Ronald Reagan is America's pantomime President, a Marcel Marceau of the Oval Office.
Such moves. There is a point during every Reagan TV appearance--a speech or a rare press conference like Thursday's--at which you stop listening to his words and focus entirely on his face and body language. It happens unnoticed, a moment buried in your subconscious mind when the TV trap opens and your eyes control your ears.
When Reagan is finished, you are left with the impression that he is a superior communicator. In a sense, he is. Actions and gestures, whether calculated or instinctive, can have a certain eloquence. If not eloquent, Reagan does have a sort of visual glibness that fits TV, as it did during his press conference.
In my own notes, I wrote: "Nervous at first, but got stronger and stronger." Most of the pundits seem to share essentially the same conclusion.
If words, rather than TV moves, reflect the true man, though, a different picture emerges. When it comes to words, Reagan is our most imprecise and inarticulate President in the TV era, no match for Eisenhower, Kennedy, Johnson, Nixon or Carter, and more verbally oafish than even Gerald Ford.
The press conference showed that anew. If anyone was listening as well as watching, that is. Or if anyone bothered to read the transcript.
From the White House's perspective, the object of this press conference was to show the nation that Reagan was not a babbling fool, that rumors about him not being in control of the government were untrue.
On 18 occasions during his 32-minute meeting with reporters, the President of the United States pleaded ignorance.
On other occasions, even after being well rehearsed and speaking from notes, he rambled and meandered and sometimes never answered a question, either because he was being intentionally evasive or apparently was unable to focus on the question.
An example of his press conference management style came early when veteran UPI reporter Helen Thomas asked Reagan this question about roles in the Iran/ contra scandal of former National Security adviser Vice Adm. John M. Poindexter and former national security aide Lt. Col. Oliver L. North:
"Mr. President, is it possible that two military officers, who are trained to obey orders, grabbed power, made major foreign-policy moves (and) didn't tell you when you were briefed every day on intelligence? Or did they think they were doing your bidding?"
"Helen, I don't know. I only know that that's why I have said repeatedly that I want to find out, I want to get to the bottom of this and find out all that has happened. And so far, I've told you all that I know and, you know, the truth of the matter is, for quite some time, all that you knew was what I'd told you."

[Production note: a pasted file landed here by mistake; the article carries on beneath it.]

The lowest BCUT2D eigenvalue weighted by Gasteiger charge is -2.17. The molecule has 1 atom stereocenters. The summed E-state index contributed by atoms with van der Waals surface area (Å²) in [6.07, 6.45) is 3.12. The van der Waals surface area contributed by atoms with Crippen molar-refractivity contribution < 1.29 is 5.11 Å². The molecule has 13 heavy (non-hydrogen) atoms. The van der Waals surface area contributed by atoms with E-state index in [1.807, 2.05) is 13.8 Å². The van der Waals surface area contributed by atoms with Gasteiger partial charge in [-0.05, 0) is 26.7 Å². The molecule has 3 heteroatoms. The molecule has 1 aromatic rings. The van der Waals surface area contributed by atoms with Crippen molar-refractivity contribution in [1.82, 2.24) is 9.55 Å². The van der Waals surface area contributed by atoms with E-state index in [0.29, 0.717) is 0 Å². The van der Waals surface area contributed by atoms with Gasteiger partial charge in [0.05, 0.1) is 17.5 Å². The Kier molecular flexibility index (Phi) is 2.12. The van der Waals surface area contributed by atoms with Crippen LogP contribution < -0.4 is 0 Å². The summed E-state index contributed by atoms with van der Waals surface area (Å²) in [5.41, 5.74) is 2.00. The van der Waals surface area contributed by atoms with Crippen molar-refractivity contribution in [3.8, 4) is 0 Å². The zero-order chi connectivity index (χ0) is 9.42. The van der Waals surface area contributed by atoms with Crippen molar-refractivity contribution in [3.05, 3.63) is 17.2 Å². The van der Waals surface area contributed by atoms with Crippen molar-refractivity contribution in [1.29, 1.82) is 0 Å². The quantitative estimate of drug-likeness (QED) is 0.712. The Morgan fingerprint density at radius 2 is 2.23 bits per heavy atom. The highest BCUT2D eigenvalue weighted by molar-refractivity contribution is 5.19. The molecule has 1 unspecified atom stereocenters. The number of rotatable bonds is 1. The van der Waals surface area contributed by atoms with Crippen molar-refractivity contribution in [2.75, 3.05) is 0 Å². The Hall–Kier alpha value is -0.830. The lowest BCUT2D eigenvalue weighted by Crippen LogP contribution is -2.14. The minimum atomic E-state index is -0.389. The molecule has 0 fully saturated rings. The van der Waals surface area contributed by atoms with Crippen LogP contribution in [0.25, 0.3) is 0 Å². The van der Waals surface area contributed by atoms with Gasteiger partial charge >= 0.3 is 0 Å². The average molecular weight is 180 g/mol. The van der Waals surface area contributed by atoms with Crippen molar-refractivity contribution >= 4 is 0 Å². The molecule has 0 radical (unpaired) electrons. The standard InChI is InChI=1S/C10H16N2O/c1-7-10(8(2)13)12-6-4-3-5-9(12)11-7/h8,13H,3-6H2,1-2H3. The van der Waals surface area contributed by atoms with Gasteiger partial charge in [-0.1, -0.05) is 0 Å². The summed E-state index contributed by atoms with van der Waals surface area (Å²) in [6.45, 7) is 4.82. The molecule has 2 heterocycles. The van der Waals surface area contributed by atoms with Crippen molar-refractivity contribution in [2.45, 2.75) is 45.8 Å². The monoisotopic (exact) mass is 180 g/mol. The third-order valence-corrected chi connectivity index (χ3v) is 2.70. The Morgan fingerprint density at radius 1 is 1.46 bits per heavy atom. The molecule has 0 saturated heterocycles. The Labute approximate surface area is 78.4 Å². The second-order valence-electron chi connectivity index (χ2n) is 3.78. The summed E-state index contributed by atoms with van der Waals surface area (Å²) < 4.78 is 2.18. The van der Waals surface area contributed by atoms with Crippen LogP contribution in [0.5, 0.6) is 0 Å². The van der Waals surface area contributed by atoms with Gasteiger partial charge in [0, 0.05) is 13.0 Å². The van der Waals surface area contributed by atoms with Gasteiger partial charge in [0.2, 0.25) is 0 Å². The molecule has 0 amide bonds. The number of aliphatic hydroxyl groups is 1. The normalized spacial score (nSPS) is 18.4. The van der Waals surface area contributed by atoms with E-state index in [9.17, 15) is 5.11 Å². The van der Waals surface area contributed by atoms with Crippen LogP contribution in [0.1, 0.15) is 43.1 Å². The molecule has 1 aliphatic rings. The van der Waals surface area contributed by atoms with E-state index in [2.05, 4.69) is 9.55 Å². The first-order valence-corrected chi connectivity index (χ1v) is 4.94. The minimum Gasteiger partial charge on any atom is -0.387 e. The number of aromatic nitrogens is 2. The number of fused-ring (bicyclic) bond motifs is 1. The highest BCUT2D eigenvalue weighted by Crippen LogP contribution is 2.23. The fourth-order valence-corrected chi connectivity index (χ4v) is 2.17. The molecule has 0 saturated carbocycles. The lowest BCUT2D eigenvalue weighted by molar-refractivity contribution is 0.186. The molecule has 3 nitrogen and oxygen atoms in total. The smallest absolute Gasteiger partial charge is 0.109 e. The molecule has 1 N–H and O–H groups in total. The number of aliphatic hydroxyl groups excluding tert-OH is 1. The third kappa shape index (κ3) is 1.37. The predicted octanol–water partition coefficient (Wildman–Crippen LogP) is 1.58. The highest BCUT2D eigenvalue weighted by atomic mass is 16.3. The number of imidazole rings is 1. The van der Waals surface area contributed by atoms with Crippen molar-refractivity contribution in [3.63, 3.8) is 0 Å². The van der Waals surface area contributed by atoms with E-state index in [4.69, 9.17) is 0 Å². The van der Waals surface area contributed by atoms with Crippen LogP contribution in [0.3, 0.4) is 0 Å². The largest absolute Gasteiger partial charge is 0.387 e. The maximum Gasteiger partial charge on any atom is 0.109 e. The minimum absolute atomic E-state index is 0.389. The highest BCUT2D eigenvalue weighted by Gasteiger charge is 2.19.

The President seemed pleased by the cute and catchy last part of this reply--as if he'd somehow shown up Thomas. But what did he mean to say? That the press had been lazy or dumb? That the press would have known nothing of this story if not for him, even though it was an Iranian publication--not the President--that blew the lid off the Iranian arms deal?
After the press conference, Thomas could be heard complaining to Reagan that he had not really answered her question about Poindexter and North.
Not that it mattered, because he sure looked good.
The evening proved that Reagan--after cramming for a single televised quiz from the press the way students cram for a classroom quiz--could get through it all without embarrassment.
He showed that he was in control--of the news media. Presidential press conferences are as much a reading on them as they are on the President. It's everybody's photo opportunity.
Much of the public seems to see the White House press corps as a single, frothing bully pressing the President to blurt out impromptu answers to shouted questions. And it is true that the shouted question and off-the-cuff reply are seldom valid and carry added peril when the President doing the answering is not in command of his words.
Yet there is also a tendency to confuse reverence for the presidential office with reverence for the office-holder. The best way to show proper reverence for the office is to constantly scrutinize the office-holder. And better to err on the side of toughness than on the side of gentility.
On Thursday, the press erred on the side of gentility.
There were few tough questions, and the President did not get the grilling one would expect from a press corps that hadn't had direct access to the President in four months.
In fact, most of the hard questions came after the press conference was over, at that inevitable point when the reporters close in on Reagan and pepper him with questions as he appears helpless and adrift.
"Did Don Regan deceive you?"
"Did they lie to you?"
"Did Don Regan pressure you, sir, to change your testimony?"
"Did the vice president--did the vice president object to this plan in Iran, Mr. President?"
"You said that Shultz and Weinberger didn't. Did the vice president?"
"No," Reagan replied weakly.
"He didn't object to it? Thank you, sir?"
Thank you, indeed. Why wasn't that question asked during the press conference?
The curtain fell. "It was boring," former Democratic National Committee chairman Robert S. Strauss pronounced later that night on ABC. It was "show business," protested Hugh Sidey of Time magazine.
Of course it was. Americans are one enormous TV constituency. Show business is our life.
On CBS, meanwhile, Dan Rather noted that "the President seemed to be perspiring. Any particular significance to this?" he asked Bruce Morton.
Yes, that's what Presidents need in the TV age. Not better words or better thoughts, better anti-perspirant.